Monday, April 21, 2008 (Central OK, 100 mi.)

Synopsis

After a depressing afternoon cap bust, explosive supercells develop just SW of Norman at dusk with large hail and awesome structure.

Observed hail to golfball size.

Meteorological Background

SPC Convective Outlooks

SPC Watches

SPC Mesoscale Discussions

RUC Analysis at 00 UTC

Storm Reports

Full Account

The first true high-CAPE setup of the year was compromised by lackluster wind fields, particularly in the low-levels. Short-range models forecasted a triple point to set up in W OK, with the severe threat maximized just to its east and south. Significant moisture return would yield 3000-4000 J/kg SBCAPE over a large swath of OK into NW TX. The night before, the NAM, GFS, and 4km WRF seemed to agree that the dryline would be located somewhere in W OK - perhaps as far west as the TX Panhandle border, or as far east as a Wichita Falls to Watonga line. But when I woke up the next morning, the RUC was adamant, run after run, that the dryline would blast east during the late morning and early afternoon hours, shifting the threat towards the I-35 corridor. This is never a good place for storms to initiate, since it means within an hour they will move off into the unchaseable woods to the east. Nonetheless, despite some concerns over whether initiation would occur, a decent chase day was expected.

I went to all my morning classes, since early initiation was not expected. Unfortunately, this turned out to be all too true: by around 4 PM, there was still little more than a modest Cu field in south-central OK. Brandon, Bryan and I drove down to Pauls Valley, thinking it couldn't be too much longer before the cap broke. After sitting around for half an hour and watching the Cu field subside even more, we thought again, and went straight back to Norman. For whatever reason, when I start seeing 3500 and 4000 J/kg CAPE, I get this idea that initiation is simply inevitable; that such instability cannot possibly be "wasted." This isn't the first time I've been proved wrong on that front.

I was almost too disgusted once we got back to keep watching radar and satellite trends, but my compulsive side wouldn't let me ignore it completely. Around 6:00 PM, I went outside and had a look to the SW, where radar showed two mesoscale boundaries in the process of colliding over McClain County. I saw a couple nice towers out that way, and thought "what a waste." Of course, I was right back outside 5 minutes later to check again, and this time I had a much different reaction: the tower to the SSW was going up like a mushroom cloud, with an anvil already spreading out atop the Cb less than 15 minutes after it had first appeared. I raced back inside to check radar again, and the sudden appearance of cellular-looking echoes over southern Grady County confirmed what I'd seen. About 10 minutes later, Brandon was back at our apartment to pick up Bryan and I and haul south.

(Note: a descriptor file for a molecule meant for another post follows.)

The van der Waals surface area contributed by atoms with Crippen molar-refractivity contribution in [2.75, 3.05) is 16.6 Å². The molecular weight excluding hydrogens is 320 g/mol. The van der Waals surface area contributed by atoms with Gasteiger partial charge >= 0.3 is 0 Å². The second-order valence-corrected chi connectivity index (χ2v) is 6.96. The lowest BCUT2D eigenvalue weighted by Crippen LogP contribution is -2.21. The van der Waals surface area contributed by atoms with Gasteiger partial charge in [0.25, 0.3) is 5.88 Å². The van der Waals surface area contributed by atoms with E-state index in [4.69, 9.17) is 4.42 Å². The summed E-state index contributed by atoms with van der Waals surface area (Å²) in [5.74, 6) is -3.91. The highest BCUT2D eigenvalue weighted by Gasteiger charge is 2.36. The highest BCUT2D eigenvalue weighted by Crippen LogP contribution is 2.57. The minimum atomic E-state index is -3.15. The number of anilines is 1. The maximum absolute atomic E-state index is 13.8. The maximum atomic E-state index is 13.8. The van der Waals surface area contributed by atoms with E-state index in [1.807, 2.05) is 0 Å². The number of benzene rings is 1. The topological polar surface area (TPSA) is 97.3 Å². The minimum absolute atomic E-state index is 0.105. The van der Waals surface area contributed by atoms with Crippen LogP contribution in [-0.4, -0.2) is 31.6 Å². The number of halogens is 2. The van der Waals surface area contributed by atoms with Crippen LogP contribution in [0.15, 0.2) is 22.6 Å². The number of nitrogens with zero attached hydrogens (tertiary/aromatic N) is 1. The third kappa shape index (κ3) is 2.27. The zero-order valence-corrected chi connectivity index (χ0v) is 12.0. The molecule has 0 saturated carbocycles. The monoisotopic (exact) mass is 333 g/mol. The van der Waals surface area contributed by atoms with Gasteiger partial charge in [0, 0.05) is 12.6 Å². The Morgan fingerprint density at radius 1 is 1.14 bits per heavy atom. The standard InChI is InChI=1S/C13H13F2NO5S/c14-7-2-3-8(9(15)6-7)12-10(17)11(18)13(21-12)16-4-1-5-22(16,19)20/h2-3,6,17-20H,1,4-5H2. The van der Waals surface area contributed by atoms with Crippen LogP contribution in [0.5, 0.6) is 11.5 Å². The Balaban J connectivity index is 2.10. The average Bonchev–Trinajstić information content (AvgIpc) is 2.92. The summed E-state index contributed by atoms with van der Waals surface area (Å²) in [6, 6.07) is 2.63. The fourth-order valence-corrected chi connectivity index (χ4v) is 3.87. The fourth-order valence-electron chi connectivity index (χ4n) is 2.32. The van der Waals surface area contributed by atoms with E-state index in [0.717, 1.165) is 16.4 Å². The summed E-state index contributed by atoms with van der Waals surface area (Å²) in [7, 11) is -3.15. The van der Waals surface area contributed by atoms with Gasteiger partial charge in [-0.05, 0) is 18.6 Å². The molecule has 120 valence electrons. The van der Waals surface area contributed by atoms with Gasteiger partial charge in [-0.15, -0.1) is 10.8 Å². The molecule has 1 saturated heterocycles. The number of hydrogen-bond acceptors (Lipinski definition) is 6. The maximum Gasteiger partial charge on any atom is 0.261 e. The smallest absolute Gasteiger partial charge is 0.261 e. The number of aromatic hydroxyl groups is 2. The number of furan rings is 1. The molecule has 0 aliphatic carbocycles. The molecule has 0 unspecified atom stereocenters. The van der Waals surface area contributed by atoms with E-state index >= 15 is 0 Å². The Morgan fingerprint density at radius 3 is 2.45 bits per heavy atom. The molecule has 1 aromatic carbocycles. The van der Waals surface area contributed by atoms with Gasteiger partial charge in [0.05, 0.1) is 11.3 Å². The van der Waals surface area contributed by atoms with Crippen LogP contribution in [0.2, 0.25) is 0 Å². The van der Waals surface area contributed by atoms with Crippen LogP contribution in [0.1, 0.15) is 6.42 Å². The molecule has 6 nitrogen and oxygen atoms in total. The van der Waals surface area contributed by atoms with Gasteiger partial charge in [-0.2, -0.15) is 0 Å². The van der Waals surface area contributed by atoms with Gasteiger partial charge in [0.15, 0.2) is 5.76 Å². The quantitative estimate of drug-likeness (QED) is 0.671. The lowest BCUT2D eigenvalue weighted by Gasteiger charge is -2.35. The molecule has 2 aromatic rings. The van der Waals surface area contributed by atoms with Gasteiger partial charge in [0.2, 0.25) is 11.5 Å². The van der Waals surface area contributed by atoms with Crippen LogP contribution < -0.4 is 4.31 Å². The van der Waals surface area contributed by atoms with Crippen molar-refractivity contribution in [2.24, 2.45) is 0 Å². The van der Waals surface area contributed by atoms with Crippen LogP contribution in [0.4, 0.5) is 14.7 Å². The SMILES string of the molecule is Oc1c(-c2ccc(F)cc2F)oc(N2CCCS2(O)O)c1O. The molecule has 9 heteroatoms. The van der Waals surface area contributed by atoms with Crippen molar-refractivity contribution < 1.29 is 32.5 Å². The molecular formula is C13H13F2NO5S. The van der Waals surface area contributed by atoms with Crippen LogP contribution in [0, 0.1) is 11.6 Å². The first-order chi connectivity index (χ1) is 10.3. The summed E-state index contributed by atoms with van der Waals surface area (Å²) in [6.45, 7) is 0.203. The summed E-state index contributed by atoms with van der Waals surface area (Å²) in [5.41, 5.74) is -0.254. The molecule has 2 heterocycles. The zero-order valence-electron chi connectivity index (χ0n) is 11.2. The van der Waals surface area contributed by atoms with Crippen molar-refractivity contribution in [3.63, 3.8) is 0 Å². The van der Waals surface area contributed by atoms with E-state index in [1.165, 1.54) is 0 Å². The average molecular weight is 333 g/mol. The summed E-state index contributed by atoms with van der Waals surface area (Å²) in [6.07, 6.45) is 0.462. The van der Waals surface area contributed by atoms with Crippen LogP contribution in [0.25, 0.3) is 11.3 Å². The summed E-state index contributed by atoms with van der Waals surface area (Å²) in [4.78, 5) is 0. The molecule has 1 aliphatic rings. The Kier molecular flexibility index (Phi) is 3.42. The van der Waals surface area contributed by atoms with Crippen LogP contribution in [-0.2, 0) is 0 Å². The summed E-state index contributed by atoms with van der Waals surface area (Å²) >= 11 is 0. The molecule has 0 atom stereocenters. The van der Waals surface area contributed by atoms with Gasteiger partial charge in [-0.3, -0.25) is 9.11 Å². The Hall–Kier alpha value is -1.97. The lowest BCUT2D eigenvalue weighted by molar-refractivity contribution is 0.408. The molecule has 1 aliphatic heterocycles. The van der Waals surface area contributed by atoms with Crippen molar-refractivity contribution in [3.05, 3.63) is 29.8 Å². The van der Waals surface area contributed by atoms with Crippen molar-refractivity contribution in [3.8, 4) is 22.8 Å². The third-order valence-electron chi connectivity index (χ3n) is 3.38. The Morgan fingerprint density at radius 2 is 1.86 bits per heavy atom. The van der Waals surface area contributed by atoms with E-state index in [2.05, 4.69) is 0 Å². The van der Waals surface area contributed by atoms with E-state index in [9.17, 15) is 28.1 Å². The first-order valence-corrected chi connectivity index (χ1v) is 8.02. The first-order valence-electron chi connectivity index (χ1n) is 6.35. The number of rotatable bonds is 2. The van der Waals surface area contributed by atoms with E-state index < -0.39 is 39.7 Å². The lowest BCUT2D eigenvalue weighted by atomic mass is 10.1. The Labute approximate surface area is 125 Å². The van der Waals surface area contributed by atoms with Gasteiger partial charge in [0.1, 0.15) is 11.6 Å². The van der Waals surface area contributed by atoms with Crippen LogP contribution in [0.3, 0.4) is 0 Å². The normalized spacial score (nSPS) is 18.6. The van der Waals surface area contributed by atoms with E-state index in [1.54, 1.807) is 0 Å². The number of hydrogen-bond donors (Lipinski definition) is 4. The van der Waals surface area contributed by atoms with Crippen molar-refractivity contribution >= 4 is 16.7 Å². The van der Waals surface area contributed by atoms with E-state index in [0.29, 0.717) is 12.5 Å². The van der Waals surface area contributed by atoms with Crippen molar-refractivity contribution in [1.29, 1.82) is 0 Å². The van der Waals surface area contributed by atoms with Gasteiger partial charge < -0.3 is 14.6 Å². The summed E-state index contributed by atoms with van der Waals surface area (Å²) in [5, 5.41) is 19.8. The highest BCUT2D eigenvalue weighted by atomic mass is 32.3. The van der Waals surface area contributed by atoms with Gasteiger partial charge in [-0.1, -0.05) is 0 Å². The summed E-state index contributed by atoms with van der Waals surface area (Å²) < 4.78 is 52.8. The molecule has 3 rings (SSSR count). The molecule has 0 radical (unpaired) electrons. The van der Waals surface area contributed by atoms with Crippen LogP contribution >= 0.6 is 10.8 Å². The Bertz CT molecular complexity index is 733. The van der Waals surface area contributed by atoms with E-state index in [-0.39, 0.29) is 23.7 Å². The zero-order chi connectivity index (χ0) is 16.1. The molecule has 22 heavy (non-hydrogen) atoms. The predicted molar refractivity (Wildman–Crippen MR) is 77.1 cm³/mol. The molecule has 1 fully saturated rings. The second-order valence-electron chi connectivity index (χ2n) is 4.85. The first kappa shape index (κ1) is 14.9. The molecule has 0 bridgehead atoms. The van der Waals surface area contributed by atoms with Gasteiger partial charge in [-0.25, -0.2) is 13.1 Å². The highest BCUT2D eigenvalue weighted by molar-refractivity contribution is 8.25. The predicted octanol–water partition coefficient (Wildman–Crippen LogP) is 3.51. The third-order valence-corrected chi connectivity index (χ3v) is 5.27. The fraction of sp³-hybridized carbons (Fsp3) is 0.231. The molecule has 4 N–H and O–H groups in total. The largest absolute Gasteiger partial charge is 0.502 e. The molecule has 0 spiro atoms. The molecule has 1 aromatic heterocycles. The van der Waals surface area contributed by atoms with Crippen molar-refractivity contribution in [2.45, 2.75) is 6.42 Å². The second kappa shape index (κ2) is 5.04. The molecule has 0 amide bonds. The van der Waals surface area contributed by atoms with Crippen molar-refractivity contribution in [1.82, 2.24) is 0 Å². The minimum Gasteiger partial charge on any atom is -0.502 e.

As we started down I-35, the coloration of the explosive supercell by the setting sun was unforgettable. These were taken between Norman and Purcell, in a (very fast-)moving car, looking SW.

From the infamous I-35 Wayne/Payne exit just south of Purcell we headed west, then south on OK-74 toward Maysville. By now it was dusk, and the awesome updraft appeared to be maybe 10 miles to our WSW near Lindsay. Once in Maysville, we started west on OK-19 to get closer, but only a couple miles into the drive started getting hit with golfballs that were being shot out ahead of the updraft. After retreating back east and continuing to get some nasty (but sporadic) hail for a few minutes, we decided to set up a few miles south of Maysville on OK-74. From this spot, we enjoyed a gorgeous, precipitation-free view of the LP supercell as it drifted over and eventually east of town. The anvil crawlers overhead and to our east were easily the best I've seen:

Meanwhile, the updraft was also stunning; and while the soft light made for nice pictures, I think most chasers were gnashing their teeth and thinking "why not two hours ago?!"

Once the hail core had passed east of Maysville, we returned north to town to find a decent accumulation of large hail. Other chasers nabbed some nice video of the hailstorm (it turned out there were some baseballs lurking in that core) by taking cover at local gas stations, though I was quite happy with our choice to watch the structure instead. We took OK-19 southeast out of town, stopping about halfway to Pauls Valley to try to get another view in total darkness. Unfortunately, the supercell was moving into a region of much higher CIN and weakening rapidly, so lightning was becoming rather infrequent. Still, a high-ISO long exposure yielded this cool view looking NW at the mothership meso located a few miles E of Maysville:

While not too impressive meteorologically, seeing as our "storm" was just about down the crapper at this point, the view we got a few minutes later looking N from near Pauls Valley as lightning from the anvil of a storm in Cleveland County illuminated the sky was rather cool.

Once the dying updraft crossed I-35, we headed back home, oddly satisfied despite the day not living up to its original potential. As mad as I'd been that initiation waited until just before sunset, the timing ultimately gave me some unique photo ops; plus, I can hardly ever complain about a chase that ends less than 50 miles from home.